Tuesday Bullets

  • David Berri of Wages of Wins on Kobe Bryant vs. LeBron James: "Both players are above average with respect to almost every statistic. King James, though, does more. In fact, LeBron has done more across the past four seasons than Kobe has done in his four best seasons. And the difference is even bigger if we look at what each player has done in 2008-09. Turning to Wins Produced we see the same story. Across the past four seasons, LeBron has produced 79.8 wins and posted a 0.295 WP48. As noted, LeBron is even better this season. At the All-Star break his WP48 stands at 0.406. Again, Kobe is quite good. But even his best seasons don't come close to LeBron. In Kobe's four best seasons he produced 63.7 wins with a 0.250 WP48. Again, these are excellent marks. But Kobe has never surpassed the 0.300 mark and he certainly has never been close to what LeBron is doing this year. And what Kobe did against the Knicks, or the 2009 All-Star game, doesn't change this story."

  • The strangest part of the Suns' demise is how thoroughly Phoenix players, executives, coaches, and the like have embraced the idea that the current model is broken. They're 3.5 games out of having home court advantage in the opening round of the playoffs. They have a winning record. And yet it's unanimous that this team is totally broken. Not that I disagree, but it's just weird beyond belief to see a winning team trash itself like that.

  • Coach of the Year candidates -- with a big photo of Stan Van Gundy. Yahoo's Kelly Dwyer writes: "He's created a knockout defensive team while essentially playing without a power forward, working with two small forwards who have had poor defensive fundamentals their entire careers. He's developed a top-5 offense based around a starting center who still fumbles the ball incessantly, working without a go-to move to boot. He's dealt with injuries, he hasn't dealt with J.J. Redick, and he has the Magic in position to cling onto the third slot in the East even playing without Jameer Nelson the rest of the way. He's our coach of the year, and the likely Coach of the Year."

  • DJ Mbenga and Chris Mihm, Laker teammates, have some words after Mbenga's elbows whisper awfully near Mihm's face in a scrimmage. Mbenga was briefly restrained, but it's no big deal. This kind of stuff happens all the time. But this time it's on video.

  • Celtic fans are taking sides. Who's the better bench big man: Leon Powe or Glen "Big Baby" Davis? I'm a Powe man, myself, based almost entirely on his performance in last year's playoffs.

  • Holly MacKenzie makes an important observation: Roko Leni Ukic looks a little like a grown-up Sam from Freaks and Geeks.

  • Chris Bosh gets Phoenix restaurant recommendations by Twitter, but then ignores them to go to ... the Cheesecake Factory.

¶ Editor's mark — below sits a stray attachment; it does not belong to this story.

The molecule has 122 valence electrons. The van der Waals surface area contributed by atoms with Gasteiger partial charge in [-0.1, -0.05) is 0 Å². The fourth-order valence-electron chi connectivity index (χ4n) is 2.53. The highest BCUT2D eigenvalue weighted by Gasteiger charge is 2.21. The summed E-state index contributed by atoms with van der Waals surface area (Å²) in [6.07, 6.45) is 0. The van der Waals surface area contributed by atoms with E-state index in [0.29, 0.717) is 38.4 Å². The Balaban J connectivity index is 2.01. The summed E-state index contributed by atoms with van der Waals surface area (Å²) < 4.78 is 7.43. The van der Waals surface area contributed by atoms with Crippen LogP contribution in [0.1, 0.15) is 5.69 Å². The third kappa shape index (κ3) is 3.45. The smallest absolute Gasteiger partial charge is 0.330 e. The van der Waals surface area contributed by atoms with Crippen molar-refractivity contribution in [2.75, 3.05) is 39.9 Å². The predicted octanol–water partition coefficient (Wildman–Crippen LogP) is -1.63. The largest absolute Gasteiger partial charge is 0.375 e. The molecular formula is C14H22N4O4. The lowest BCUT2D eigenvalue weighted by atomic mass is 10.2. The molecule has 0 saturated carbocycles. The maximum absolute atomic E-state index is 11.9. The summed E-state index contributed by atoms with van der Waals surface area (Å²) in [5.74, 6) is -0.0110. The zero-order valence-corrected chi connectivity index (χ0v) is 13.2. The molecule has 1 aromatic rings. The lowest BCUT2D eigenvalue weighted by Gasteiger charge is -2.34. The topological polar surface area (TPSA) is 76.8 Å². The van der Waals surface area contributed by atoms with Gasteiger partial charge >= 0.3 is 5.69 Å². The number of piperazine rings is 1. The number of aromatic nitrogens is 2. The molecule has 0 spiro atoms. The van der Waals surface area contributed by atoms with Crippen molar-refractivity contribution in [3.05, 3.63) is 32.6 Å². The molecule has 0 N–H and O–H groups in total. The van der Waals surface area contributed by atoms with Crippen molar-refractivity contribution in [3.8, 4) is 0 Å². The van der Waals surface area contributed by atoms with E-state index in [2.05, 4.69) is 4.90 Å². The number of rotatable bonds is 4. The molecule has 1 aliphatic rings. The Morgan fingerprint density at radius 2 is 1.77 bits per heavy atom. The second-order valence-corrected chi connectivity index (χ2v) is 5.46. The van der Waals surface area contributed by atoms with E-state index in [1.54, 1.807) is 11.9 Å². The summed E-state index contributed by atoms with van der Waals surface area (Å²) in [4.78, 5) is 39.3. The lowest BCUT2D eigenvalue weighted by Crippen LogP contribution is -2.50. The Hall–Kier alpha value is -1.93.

• Trying to close a loophole that has been letting recruiters go after seventh and eighth graders.

  • Several key Bobcats see their PER rise considerably when Boris Diaw is on the court.

  • An All-Star sideshow/mystery, from SLAM's Lang Whitaker (who needs some help seperating the sheep from the goats in his mind -- Lang a ram is a male sheep, and there are such things as mountain sheep and mountain goats): "It was twilight on Saturday night, and Ben and I were leaving the hotel to go to All-Star Saturday Night. As the sun crashed into the desert behind us, I made my way to the media shuttle bus, where I came across a group of three or four NBA volunteers in identical white polyester jackets pointing furiously at the top of a butte rising high behind the media shuttle bus. I hustled outside, curious to see what was going on. Was it a UFO? A pot of gold? 'Look!' said one of the women, urgently. 'It's a black-tipped mountain sheep!' I took a look and, sure enough, there was some sort of fluffy white animal atop the hill, sitting in the shade on a rock outcropping. There appeared to be some sort of upper body movement going on as well, but I couldn't clearly discern what was happening. The three older women in the volunteer jackets were totally engrossed. I asked if there were a lot of mountain sheep around the area. 'No, not really,' the ringleader volunteer said. 'It must have escaped from the zoo.' She said this like it was her final answer. This was apparently not open for discussion. 'And the zoo, that's about two or three miles away,' said one of the other volunteers. 'It's amazing it made it this far.' Indeed, I thought, it's amazing that a sheep escaped from the zoo and made it two or three miles and NOBODY SAW A SHEEP RUNNING AWAY FROM THE ZOO! I still couldn't get a good view of this alleged sheep, which was about 40 yards away from us high up on this hill. I started thinking about it - isn't it goats and rams that can live in mountains? Sheep need grass and stuff, right? 'Do you have a camera?' The lead volunteer was desperate to document this. I lied and told her I didn't have a camera and climbed onto the bus. The bus driver was a man in his 40s with gray skin, wearing an ill-fitting NBA baseball hat. As I walked past him he said in a conspiratorial whisper, 'Hey buddy, you know that's not a sheep, right?' 'I can't even see it,' I said. 'What is it then?' 'It's a cat,' he said, disgust ringing in his voice. I laughed and asked, 'Are you sure?' 'Yeah,' he responded, smiling. 'Sheep don't lick themselves.' So that's what that sheep was doing! And from then on, we referred to the animal as The Sheep/Cat."

  • UPDATE: A nice look at Paul Silas, and his relationship with his son Stephen, who is a Warriors' assistant coach.